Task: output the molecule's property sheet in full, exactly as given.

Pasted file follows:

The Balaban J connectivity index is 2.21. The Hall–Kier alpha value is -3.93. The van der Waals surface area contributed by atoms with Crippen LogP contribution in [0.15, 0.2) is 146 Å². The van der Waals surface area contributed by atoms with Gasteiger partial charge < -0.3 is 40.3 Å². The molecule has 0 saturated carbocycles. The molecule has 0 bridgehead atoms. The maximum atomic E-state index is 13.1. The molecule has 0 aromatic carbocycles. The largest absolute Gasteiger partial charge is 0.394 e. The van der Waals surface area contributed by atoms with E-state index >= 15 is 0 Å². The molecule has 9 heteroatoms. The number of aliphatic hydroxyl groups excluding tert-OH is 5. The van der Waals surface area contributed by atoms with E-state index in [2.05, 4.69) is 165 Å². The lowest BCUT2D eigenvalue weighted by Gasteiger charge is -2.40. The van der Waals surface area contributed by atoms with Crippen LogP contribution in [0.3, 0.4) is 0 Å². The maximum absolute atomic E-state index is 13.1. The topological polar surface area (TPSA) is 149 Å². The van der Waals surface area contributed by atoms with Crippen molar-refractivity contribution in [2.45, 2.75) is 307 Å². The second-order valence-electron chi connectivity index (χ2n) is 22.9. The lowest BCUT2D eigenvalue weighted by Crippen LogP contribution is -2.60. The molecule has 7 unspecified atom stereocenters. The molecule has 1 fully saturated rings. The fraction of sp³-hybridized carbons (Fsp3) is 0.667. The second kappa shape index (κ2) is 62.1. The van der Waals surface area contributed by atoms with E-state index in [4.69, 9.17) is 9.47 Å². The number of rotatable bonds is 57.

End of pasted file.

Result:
The Balaban J connectivity index is 2.21. The Hall–Kier alpha value is -3.93. The van der Waals surface area contributed by atoms with Crippen LogP contribution in [0.15, 0.2) is 146 Å². The van der Waals surface area contributed by atoms with Gasteiger partial charge < -0.3 is 40.3 Å². The molecule has 0 saturated carbocycles. The molecule has 0 bridgehead atoms. The maximum atomic E-state index is 13.1. The molecule has 0 aromatic carbocycles. The largest absolute Gasteiger partial charge is 0.394 e. The van der Waals surface area contributed by atoms with E-state index >= 15 is 0 Å². The molecule has 9 heteroatoms. The number of aliphatic hydroxyl groups excluding tert-OH is 5. The van der Waals surface area contributed by atoms with E-state index in [2.05, 4.69) is 165 Å². The lowest BCUT2D eigenvalue weighted by Gasteiger charge is -2.40. The van der Waals surface area contributed by atoms with Crippen LogP contribution in [0.3, 0.4) is 0 Å². The maximum absolute atomic E-state index is 13.1. The topological polar surface area (TPSA) is 149 Å². The van der Waals surface area contributed by atoms with Crippen molar-refractivity contribution in [2.45, 2.75) is 307 Å². The second-order valence-electron chi connectivity index (χ2n) is 22.9. The lowest BCUT2D eigenvalue weighted by Crippen LogP contribution is -2.60. The molecule has 7 unspecified atom stereocenters. The molecule has 1 fully saturated rings. The fraction of sp³-hybridized carbons (Fsp3) is 0.667. The second kappa shape index (κ2) is 62.1. The van der Waals surface area contributed by atoms with E-state index in [4.69, 9.17) is 9.47 Å². The number of rotatable bonds is 57.